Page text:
(Morris dep. 62.) (Emphasis added.)

At other points in the deposition, his testimony was consistent:

I can say they may well have had exposure to asbestos which may have started some injurious process.

(Morris dep. 73.) (Emphasis added.)

Statistically, they may be likely to have a microscope, pathological injury and microscopic I use, you can only find with a microscope; and two, it is of so minute in quantity that it’s not impairing the patient or causing them any irreparable damage to their pulmonary system in general.

(Morris dep. 81-82.) (Emphasis added.)

[8] In support of their position, the claimants cite Dr. Morris’s testimony below:

A: It is certainly possible that the lung in those individuals would have been injured.
Q: And, in fact, assuming, and I think you testified earlier that in the setting that we’re talking about, the exposure setting, the unprotected exposure setting, I think at the end of it, and you can correct me if I’m wrong, you indicated that it would be likely that there might be ferruginous — or likely that there would be ferruginous bodies that would develop. And we talked about, and I think it was your term, that they were injured, correct?

A: Yes.

(Morris dep. 68.)

[9] G. L. c. 152, § 41, provides, in relevant part:

No proceedings for compensation . . . shall be maintained unless a notice thereof shall have been given to the insurer or insured as soon as practicable after the happening thereof, and unless any claim for compensation
due with respect to such injury is filed within four years from the date the employee first became aware of the causal relationship between his disability and his employment. . . .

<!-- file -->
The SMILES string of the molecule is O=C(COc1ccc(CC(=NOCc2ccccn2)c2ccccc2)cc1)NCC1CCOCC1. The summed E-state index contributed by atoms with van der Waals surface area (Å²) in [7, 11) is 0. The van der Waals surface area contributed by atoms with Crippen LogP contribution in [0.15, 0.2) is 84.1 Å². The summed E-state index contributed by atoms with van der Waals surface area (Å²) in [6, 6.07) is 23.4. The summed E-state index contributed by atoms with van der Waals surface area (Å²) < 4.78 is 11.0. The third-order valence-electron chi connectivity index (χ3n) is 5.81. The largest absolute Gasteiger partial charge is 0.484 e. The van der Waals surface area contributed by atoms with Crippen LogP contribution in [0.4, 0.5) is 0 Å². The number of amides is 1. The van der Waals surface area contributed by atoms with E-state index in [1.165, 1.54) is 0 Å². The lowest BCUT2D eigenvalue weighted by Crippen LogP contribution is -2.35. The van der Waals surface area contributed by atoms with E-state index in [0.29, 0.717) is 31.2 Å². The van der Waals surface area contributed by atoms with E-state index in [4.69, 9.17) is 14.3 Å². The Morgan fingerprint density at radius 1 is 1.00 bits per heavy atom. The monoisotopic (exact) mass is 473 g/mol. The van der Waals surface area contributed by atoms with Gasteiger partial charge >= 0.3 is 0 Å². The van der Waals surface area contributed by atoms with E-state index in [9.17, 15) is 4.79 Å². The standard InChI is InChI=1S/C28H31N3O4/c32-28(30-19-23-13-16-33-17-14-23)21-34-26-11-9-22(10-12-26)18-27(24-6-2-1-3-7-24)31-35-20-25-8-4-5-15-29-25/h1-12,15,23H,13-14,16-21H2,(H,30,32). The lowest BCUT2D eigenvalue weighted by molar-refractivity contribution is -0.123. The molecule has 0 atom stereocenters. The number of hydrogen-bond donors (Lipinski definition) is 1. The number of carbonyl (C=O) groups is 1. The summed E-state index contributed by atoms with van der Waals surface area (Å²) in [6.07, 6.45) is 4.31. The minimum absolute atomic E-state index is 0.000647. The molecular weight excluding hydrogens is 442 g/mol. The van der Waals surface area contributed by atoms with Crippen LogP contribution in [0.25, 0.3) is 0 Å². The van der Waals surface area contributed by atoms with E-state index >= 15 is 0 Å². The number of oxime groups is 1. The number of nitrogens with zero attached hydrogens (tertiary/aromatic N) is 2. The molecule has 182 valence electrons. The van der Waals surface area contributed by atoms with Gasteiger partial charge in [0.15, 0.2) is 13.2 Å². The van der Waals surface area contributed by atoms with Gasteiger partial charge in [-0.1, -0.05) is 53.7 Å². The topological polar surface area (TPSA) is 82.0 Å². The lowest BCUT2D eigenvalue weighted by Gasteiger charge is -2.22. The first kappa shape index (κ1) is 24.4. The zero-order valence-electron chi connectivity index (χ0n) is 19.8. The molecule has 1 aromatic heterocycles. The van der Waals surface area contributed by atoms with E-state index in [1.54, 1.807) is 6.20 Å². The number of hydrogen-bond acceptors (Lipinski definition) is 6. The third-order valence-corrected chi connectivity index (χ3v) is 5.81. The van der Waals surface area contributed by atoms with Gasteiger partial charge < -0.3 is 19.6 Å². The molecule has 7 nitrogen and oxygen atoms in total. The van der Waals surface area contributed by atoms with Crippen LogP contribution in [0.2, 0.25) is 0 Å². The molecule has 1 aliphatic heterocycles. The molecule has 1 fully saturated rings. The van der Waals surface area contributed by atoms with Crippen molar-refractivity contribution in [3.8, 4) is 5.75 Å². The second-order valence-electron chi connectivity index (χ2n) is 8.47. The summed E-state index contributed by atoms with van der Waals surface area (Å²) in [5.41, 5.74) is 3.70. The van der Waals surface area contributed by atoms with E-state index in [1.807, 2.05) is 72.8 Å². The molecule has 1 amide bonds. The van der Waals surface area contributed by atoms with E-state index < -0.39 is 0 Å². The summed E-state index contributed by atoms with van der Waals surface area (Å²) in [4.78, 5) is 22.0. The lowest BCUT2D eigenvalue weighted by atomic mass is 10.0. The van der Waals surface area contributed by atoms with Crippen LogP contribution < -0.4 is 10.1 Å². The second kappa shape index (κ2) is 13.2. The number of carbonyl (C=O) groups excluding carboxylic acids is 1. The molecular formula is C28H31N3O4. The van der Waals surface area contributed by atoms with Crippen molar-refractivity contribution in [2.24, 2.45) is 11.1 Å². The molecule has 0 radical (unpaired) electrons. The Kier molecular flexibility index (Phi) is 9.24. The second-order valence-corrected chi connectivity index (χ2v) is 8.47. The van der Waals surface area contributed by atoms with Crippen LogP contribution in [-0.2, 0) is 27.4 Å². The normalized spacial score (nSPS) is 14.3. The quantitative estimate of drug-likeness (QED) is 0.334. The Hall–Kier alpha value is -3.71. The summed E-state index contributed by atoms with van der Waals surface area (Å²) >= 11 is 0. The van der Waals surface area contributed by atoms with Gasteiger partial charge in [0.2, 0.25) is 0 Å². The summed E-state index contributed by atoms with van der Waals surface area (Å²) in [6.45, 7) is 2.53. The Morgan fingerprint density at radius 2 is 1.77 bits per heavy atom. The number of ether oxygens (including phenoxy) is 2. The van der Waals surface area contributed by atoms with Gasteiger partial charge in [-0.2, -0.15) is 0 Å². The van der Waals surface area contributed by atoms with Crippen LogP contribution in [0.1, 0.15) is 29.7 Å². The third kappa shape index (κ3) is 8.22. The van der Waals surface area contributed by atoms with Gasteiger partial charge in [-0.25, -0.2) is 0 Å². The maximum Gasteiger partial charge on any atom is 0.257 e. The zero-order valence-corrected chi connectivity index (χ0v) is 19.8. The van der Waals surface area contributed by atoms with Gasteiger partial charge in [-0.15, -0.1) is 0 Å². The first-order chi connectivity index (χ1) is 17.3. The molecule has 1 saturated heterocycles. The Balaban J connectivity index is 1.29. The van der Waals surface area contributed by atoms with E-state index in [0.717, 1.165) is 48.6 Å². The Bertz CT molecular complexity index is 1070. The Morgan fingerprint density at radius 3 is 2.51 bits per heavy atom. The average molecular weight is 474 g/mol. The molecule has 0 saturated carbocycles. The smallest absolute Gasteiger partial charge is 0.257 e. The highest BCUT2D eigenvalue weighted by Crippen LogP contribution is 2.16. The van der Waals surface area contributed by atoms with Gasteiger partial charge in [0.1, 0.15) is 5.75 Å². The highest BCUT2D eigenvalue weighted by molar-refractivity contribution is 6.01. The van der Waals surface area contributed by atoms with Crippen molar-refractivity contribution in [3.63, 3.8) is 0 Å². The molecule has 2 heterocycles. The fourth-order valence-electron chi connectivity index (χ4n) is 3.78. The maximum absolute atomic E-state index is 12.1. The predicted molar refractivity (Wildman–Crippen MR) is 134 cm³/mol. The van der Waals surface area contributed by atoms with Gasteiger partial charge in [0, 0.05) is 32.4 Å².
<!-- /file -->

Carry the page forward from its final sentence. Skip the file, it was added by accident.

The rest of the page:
The payment of compensation for any injury pursuant to this chapter or the filing of a claim for compensation as provided in this chapter shall toll the statute of limitations for any benefits due pursuant to this chapter for such injury.

(Emphasis added.)

[10] Had the judge not made this finding, the employees would still not be barred from filing a claim beyond four years from exposure. In Orekoya, supra, we held that medical treatment triggers the running of the statute of limitations. The inquiry under § 41 is: ” `When did the employee “first [become] aware of the causal relationship between his disability [medical impairment] and his employment[?]” Orekoya, supra, quoting § 41 (alteration in original). Here, the employees lack even symptoms of harm, have no medical impairment and thus are not entitled to any medical testing designed to diagnose an industrial injury. In addition, § 41, as well as § 30, presupposes an injury, of which there is no evidence here. Thus, the statute of limitations has not begun to run in this case.